Looking at the different bookplates in the collection can tell us new things about the types of people who owned books. It is well known that certain types of people such as landed nobility and professional men like lawyers and doctors have historically been more likely to own books than other groups. This is because these people had more money and books were expensive, but also because, especially since the eighteenth century, owning books showed off that you were part of fashionable society and interested in fashionable culture of the time. Lawyers and doctors also needed large numbers of books as a source of information for carrying on their work. These types of men often used bookplates to mark ownership of their books. For instance Charles Areskine (also spelled Erskine) of Alva, a top Scottish lawyer in the eighteenth century, used a bookplate and examples can still be seen in some of his books which are now in the Alva Collection at the National Library of Scotland.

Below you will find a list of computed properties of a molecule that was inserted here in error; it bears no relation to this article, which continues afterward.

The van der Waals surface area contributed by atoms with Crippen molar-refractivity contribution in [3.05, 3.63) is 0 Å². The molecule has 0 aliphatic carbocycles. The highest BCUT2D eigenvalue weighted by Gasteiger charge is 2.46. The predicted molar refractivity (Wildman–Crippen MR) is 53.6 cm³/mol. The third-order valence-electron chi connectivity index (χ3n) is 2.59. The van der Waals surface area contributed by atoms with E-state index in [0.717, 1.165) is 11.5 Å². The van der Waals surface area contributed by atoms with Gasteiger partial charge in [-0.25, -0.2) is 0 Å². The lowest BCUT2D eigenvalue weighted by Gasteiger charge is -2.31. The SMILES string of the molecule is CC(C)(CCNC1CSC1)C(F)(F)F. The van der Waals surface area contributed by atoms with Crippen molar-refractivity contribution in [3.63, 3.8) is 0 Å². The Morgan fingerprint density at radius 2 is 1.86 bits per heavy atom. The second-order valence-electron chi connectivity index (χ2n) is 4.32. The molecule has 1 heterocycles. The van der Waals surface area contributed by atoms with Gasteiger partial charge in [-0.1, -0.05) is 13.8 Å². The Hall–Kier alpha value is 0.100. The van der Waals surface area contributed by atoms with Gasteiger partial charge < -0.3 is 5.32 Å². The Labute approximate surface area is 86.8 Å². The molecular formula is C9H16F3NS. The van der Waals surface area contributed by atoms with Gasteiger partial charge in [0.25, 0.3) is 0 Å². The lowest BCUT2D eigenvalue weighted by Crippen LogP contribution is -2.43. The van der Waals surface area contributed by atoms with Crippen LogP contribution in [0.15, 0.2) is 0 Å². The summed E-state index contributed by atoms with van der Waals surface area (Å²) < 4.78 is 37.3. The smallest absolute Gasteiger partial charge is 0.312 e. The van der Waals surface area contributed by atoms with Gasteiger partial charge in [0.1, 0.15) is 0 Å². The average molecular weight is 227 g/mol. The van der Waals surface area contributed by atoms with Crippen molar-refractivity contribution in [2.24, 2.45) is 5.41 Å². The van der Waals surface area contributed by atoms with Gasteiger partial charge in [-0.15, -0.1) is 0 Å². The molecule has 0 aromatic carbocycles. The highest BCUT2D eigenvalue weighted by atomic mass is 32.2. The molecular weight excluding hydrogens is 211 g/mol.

As well as many examples of these well known types of book owners, the bookplate collection reflects that fact that books were becoming available to a wider range of people from the seventeenth and eighteenth centuries and education was becoming more widespread, making books more accessible. The collection includes bookplates belonging to tradesmen and craftsmen. For example, the book label below belonged to a wright and member of the Incorporated Trades in Dundee who was responsible for the wright work in the building of St Andrew’s Church near the Cowgate in Dundee in 1774 designed by the Dundonian architect Samuel Bell. A book label is a variation on the bookplate theme usually a simpler design printed using an ordinary printing press rather than engraved.